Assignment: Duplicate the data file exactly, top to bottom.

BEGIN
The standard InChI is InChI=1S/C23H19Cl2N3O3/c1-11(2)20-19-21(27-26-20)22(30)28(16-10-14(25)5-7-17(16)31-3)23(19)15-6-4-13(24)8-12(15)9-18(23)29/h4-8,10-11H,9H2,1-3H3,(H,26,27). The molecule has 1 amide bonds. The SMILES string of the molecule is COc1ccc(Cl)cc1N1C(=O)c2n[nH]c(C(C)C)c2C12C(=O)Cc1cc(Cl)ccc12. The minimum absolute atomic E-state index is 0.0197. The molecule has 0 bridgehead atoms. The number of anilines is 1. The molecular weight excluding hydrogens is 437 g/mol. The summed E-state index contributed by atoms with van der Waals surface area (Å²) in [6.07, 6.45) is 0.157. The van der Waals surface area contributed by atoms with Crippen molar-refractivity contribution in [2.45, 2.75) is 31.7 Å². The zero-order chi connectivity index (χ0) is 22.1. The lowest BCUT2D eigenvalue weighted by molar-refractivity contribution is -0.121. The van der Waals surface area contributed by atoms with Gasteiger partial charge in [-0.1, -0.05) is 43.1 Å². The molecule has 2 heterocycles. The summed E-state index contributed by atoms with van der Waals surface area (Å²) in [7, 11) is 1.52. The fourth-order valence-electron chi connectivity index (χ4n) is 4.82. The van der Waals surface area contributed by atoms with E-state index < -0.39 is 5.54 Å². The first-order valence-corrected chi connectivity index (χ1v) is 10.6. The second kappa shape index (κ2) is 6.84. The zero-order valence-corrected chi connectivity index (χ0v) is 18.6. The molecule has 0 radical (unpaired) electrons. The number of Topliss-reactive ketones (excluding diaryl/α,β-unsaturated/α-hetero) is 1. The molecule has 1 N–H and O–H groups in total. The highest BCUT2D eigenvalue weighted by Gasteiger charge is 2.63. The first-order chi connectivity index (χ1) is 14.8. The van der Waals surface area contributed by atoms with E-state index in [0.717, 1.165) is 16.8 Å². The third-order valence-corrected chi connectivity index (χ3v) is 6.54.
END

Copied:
The standard InChI is InChI=1S/C23H19Cl2N3O3/c1-11(2)20-19-21(27-26-20)22(30)28(16-10-14(25)5-7-17(16)31-3)23(19)15-6-4-13(24)8-12(15)9-18(23)29/h4-8,10-11H,9H2,1-3H3,(H,26,27). The molecule has 1 amide bonds. The SMILES string of the molecule is COc1ccc(Cl)cc1N1C(=O)c2n[nH]c(C(C)C)c2C12C(=O)Cc1cc(Cl)ccc12. The minimum absolute atomic E-state index is 0.0197. The molecule has 0 bridgehead atoms. The number of anilines is 1. The molecular weight excluding hydrogens is 437 g/mol. The summed E-state index contributed by atoms with van der Waals surface area (Å²) in [6.07, 6.45) is 0.157. The van der Waals surface area contributed by atoms with Crippen molar-refractivity contribution in [2.45, 2.75) is 31.7 Å². The zero-order chi connectivity index (χ0) is 22.1. The lowest BCUT2D eigenvalue weighted by molar-refractivity contribution is -0.121. The van der Waals surface area contributed by atoms with Gasteiger partial charge in [-0.1, -0.05) is 43.1 Å². The molecule has 2 heterocycles. The summed E-state index contributed by atoms with van der Waals surface area (Å²) in [7, 11) is 1.52. The fourth-order valence-electron chi connectivity index (χ4n) is 4.82. The van der Waals surface area contributed by atoms with E-state index < -0.39 is 5.54 Å². The first-order valence-corrected chi connectivity index (χ1v) is 10.6. The second kappa shape index (κ2) is 6.84. The zero-order valence-corrected chi connectivity index (χ0v) is 18.6. The molecule has 0 radical (unpaired) electrons. The number of Topliss-reactive ketones (excluding diaryl/α,β-unsaturated/α-hetero) is 1. The molecule has 1 N–H and O–H groups in total. The highest BCUT2D eigenvalue weighted by Gasteiger charge is 2.63. The first-order chi connectivity index (χ1) is 14.8. The van der Waals surface area contributed by atoms with E-state index in [0.717, 1.165) is 16.8 Å². The third-order valence-corrected chi connectivity index (χ3v) is 6.54.